For a little over a year now, I’ve had the opportunity to lead point on the Volunteer Ministries of Granger Community Church. Most recently, I’ve been asked to lead our Guest Services team here on the Granger Campus as my boss, Mark Waltz, pastors the Elkhart Campus. The good news in this second challenge is that there are some great leaders in place who’ve sat under Mark’s tutelage (did I just type that word?) for a long time. This additional responsibility has given me reason to revisit some basic leadership teachings on team development as it relates specifically to Guest Services here at GCC.
Digging through some early goals I set a year ago, I came across a notation to apply a simple Andy Stanley principle: “Clarify the Win.” That seemed like a great place to start when developing a strategy for volunteer care and connection. In any organization, clarifying the win is not only different because of the organization, but also accomplished differently depending on the level of one’s leadership role.
For example, let’s say that the win for the Guest Services department is communicating in such a way that people know that they matter to God. That win is accomplished and communicated at several ways and at different levels of leadership.
In Part 1 of this post, I want to look at how the staff might “clarify the win” to their volunteer leaders. Tomorrow, we’ll look at how these same volunteer leaders can then translate the win – communicating so people know they matter to God – to other volunteers who serve so faithfully on their teams. On Wednesday, I’ll explain how these same team members go about bringing value to our guests so they know that they matter to God.
(Guest Services, Staff)
- As staff, are we empowering and encouraging our leaders because they matter or are we doing it because we’ve got to “get it done?”
- As staff, are we building a sense of community among those we lead because we’ve been reminded to or because our leaders matter?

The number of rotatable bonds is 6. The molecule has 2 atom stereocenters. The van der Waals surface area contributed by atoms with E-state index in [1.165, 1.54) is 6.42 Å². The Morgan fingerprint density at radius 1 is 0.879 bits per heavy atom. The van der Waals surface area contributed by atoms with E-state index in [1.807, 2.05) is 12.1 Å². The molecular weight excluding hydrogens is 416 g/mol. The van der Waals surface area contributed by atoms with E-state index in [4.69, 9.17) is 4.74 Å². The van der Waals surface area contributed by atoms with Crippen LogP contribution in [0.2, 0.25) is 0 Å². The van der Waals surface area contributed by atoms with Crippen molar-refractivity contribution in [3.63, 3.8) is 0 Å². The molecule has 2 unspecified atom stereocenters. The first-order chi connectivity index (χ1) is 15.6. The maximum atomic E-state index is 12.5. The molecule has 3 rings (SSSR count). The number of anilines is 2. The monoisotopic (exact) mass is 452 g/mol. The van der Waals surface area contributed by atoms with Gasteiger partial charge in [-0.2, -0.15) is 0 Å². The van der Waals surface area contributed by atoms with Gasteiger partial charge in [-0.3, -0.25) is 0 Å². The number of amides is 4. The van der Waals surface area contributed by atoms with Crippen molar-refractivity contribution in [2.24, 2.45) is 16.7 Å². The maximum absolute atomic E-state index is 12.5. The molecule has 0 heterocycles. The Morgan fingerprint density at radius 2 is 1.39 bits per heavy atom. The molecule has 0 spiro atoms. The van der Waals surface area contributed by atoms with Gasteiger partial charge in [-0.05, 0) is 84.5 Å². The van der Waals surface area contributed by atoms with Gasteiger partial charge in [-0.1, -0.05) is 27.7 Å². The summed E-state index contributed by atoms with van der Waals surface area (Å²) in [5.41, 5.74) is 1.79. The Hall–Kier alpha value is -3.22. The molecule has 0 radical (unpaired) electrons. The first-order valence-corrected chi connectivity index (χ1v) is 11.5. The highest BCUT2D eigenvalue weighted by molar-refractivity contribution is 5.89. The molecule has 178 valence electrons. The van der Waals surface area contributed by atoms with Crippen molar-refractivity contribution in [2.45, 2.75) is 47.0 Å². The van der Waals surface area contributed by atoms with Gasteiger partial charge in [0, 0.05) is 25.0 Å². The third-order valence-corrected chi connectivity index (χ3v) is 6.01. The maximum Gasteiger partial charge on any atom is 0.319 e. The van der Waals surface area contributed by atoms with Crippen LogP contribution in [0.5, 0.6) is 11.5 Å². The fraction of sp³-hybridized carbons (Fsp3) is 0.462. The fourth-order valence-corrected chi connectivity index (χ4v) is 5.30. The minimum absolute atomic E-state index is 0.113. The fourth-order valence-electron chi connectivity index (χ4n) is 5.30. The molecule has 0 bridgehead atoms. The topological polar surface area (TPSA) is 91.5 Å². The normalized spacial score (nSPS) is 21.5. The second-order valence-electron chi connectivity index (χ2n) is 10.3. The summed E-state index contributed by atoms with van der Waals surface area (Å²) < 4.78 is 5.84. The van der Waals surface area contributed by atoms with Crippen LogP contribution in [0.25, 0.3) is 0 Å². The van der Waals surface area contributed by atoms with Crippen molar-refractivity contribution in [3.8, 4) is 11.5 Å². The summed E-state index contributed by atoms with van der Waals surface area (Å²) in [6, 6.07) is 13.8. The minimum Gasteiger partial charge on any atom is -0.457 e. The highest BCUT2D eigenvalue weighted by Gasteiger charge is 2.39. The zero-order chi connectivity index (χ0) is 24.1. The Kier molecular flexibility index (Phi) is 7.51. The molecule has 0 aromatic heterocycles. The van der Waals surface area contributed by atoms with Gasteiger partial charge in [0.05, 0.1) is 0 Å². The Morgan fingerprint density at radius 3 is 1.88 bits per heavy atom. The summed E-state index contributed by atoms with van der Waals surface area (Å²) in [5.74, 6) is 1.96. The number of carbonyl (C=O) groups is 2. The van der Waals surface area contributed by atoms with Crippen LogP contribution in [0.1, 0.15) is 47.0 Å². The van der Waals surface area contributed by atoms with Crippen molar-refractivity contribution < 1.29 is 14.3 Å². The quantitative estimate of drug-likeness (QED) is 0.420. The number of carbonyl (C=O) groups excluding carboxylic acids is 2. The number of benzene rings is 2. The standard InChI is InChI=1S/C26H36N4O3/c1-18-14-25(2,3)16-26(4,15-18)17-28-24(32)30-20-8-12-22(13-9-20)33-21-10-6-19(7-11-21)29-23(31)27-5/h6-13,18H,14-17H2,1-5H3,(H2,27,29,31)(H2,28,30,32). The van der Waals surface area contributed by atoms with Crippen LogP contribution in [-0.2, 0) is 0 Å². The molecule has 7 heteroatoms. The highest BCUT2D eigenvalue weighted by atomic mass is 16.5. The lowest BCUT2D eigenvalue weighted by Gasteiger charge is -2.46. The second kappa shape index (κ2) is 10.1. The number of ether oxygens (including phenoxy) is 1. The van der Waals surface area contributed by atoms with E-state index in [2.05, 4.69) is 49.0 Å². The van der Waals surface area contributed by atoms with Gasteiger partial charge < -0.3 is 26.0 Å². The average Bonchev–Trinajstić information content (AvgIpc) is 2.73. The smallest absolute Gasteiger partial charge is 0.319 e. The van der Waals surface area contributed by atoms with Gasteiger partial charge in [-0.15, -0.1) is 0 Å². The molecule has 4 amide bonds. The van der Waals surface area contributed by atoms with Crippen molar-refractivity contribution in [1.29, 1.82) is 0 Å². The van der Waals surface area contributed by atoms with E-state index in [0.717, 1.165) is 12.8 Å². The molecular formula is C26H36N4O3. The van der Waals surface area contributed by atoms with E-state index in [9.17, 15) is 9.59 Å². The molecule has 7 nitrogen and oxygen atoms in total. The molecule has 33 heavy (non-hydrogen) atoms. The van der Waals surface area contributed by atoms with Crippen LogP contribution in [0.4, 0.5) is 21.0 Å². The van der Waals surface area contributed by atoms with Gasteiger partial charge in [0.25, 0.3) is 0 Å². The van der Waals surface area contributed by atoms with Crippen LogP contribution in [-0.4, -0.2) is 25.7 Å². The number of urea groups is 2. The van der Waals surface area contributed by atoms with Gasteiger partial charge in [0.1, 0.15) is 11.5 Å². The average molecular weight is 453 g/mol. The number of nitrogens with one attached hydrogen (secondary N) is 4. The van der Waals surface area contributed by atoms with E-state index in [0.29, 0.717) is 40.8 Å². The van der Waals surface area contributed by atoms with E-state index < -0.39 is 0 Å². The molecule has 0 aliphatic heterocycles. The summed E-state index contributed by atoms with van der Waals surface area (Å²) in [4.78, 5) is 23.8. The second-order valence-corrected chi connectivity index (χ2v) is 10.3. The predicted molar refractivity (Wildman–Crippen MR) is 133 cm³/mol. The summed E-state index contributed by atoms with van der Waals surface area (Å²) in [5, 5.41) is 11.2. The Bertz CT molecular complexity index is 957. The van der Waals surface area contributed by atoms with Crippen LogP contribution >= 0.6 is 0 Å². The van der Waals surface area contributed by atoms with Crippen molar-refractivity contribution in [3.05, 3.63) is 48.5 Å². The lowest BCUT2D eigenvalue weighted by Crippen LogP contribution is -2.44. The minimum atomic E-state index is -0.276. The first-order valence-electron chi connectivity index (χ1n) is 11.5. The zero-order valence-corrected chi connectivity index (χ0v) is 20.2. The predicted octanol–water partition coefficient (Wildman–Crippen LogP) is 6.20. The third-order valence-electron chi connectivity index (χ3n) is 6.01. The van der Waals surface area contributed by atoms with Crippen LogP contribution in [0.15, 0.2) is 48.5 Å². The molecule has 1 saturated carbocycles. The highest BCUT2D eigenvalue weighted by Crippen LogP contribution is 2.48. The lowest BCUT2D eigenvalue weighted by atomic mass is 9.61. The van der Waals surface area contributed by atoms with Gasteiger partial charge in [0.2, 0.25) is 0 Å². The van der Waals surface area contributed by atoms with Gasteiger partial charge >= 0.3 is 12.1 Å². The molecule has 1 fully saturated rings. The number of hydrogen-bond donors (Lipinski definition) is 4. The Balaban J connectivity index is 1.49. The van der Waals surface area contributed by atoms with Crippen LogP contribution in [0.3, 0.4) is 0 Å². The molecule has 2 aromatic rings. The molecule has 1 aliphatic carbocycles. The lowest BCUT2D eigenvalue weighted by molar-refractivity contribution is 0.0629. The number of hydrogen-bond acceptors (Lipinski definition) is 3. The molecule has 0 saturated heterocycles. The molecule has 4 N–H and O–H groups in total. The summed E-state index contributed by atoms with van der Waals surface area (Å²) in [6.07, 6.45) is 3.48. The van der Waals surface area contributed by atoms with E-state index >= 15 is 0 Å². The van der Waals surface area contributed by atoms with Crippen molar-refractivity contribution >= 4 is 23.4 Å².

- As staff, are we praying for our leaders to just “get it off the list” or is it because we love them and are passionate about God’s best for them?
- As staff, are we continually communicating (verbal and non-verbal) the importance of the individual and the ministry? Do they know we’re there for them and available to help them accomplish ministry goals for their team members?
- As staff, have we communicated that our leaders matter to God by having the difficult conversations when our leaders are out of alignment with God’s will for their life?
- This one’s going to hurt: As staff, have we led the way by setting aside time when we serve others outside of when our “official” staff hat is on? Have we purposed to serve others outside of our job description- so others know they matter to God?
- As staff, have we communicated that people matter by the way we speak with fellow staffers about others? Yep, there are conversations that have to happen at a staff level but are those conversations tendered with compassion while honoring those who serve Christ through our ministries?
- Finally, have we, as staff, communicated that our leaders matter by giving our time to minister to them?
In closing this first of three posts, I’ll confess that I’ve had to work through all of these and have yet to master any of them. I’m aware of them and have made great progress so that my leaders will know without a doubt that they matter to God and, therefore, they matter to me.
Tomorrow, I’ll have some questions for our leaders that will help them communicate to their team members that they matter to God.